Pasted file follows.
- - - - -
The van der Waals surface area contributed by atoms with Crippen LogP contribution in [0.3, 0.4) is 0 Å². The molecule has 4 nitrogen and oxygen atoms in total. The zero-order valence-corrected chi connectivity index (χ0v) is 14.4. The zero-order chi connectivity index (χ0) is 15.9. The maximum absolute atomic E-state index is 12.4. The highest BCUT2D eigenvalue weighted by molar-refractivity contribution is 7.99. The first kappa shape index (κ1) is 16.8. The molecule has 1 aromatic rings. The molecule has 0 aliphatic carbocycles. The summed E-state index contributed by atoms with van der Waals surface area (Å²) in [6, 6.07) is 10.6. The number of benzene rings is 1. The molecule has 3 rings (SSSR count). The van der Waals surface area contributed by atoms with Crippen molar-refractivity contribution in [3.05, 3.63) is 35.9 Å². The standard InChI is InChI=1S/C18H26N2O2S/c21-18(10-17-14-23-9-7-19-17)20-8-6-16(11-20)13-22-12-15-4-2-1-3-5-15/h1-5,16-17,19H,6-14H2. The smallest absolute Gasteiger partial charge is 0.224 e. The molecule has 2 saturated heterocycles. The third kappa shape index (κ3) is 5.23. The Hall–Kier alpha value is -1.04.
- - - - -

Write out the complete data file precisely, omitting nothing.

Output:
The van der Waals surface area contributed by atoms with Crippen LogP contribution in [0.3, 0.4) is 0 Å². The molecule has 4 nitrogen and oxygen atoms in total. The zero-order valence-corrected chi connectivity index (χ0v) is 14.4. The zero-order chi connectivity index (χ0) is 15.9. The maximum absolute atomic E-state index is 12.4. The highest BCUT2D eigenvalue weighted by molar-refractivity contribution is 7.99. The first kappa shape index (κ1) is 16.8. The molecule has 1 aromatic rings. The molecule has 0 aliphatic carbocycles. The summed E-state index contributed by atoms with van der Waals surface area (Å²) in [6, 6.07) is 10.6. The number of benzene rings is 1. The molecule has 3 rings (SSSR count). The van der Waals surface area contributed by atoms with Crippen molar-refractivity contribution in [3.05, 3.63) is 35.9 Å². The standard InChI is InChI=1S/C18H26N2O2S/c21-18(10-17-14-23-9-7-19-17)20-8-6-16(11-20)13-22-12-15-4-2-1-3-5-15/h1-5,16-17,19H,6-14H2. The smallest absolute Gasteiger partial charge is 0.224 e. The molecule has 2 saturated heterocycles. The third kappa shape index (κ3) is 5.23. The Hall–Kier alpha value is -1.04.